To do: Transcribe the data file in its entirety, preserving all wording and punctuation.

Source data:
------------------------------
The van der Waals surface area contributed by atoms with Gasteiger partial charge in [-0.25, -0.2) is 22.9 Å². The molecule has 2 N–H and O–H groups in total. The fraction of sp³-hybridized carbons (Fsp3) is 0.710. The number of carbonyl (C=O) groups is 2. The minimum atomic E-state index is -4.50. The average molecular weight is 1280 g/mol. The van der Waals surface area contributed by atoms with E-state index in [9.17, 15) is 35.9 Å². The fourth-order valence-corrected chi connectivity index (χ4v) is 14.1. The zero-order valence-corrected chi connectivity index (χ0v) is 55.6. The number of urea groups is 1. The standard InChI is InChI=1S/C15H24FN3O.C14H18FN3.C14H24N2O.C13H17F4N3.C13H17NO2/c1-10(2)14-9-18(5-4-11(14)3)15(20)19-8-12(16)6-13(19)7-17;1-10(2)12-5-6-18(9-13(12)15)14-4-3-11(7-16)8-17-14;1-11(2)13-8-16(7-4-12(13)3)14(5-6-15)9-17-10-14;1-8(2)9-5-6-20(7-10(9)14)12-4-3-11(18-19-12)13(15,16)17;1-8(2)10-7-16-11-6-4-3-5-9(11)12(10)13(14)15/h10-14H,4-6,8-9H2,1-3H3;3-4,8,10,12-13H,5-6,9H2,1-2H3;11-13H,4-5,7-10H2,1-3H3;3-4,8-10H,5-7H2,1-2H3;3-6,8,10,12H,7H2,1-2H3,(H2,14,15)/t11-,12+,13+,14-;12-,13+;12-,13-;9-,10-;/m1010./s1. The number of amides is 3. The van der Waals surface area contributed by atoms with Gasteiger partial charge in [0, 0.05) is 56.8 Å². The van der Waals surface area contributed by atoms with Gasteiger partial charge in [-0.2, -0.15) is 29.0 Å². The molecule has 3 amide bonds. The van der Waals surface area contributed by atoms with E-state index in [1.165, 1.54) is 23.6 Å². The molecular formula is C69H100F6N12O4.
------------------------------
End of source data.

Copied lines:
The van der Waals surface area contributed by atoms with Gasteiger partial charge in [-0.25, -0.2) is 22.9 Å². The molecule has 2 N–H and O–H groups in total. The fraction of sp³-hybridized carbons (Fsp3) is 0.710. The number of carbonyl (C=O) groups is 2. The minimum atomic E-state index is -4.50. The average molecular weight is 1280 g/mol. The van der Waals surface area contributed by atoms with E-state index in [9.17, 15) is 35.9 Å². The fourth-order valence-corrected chi connectivity index (χ4v) is 14.1. The zero-order valence-corrected chi connectivity index (χ0v) is 55.6. The number of urea groups is 1. The standard InChI is InChI=1S/C15H24FN3O.C14H18FN3.C14H24N2O.C13H17F4N3.C13H17NO2/c1-10(2)14-9-18(5-4-11(14)3)15(20)19-8-12(16)6-13(19)7-17;1-10(2)12-5-6-18(9-13(12)15)14-4-3-11(7-16)8-17-14;1-11(2)13-8-16(7-4-12(13)3)14(5-6-15)9-17-10-14;1-8(2)9-5-6-20(7-10(9)14)12-4-3-11(18-19-12)13(15,16)17;1-8(2)10-7-16-11-6-4-3-5-9(11)12(10)13(14)15/h10-14H,4-6,8-9H2,1-3H3;3-4,8,10,12-13H,5-6,9H2,1-2H3;11-13H,4-5,7-10H2,1-3H3;3-4,8-10H,5-7H2,1-2H3;3-6,8,10,12H,7H2,1-2H3,(H2,14,15)/t11-,12+,13+,14-;12-,13+;12-,13-;9-,10-;/m1010./s1. The number of amides is 3. The van der Waals surface area contributed by atoms with Gasteiger partial charge in [0, 0.05) is 56.8 Å². The van der Waals surface area contributed by atoms with Gasteiger partial charge in [-0.2, -0.15) is 29.0 Å². The molecule has 3 amide bonds. The van der Waals surface area contributed by atoms with E-state index in [1.165, 1.54) is 23.6 Å². The molecular formula is C69H100F6N12O4.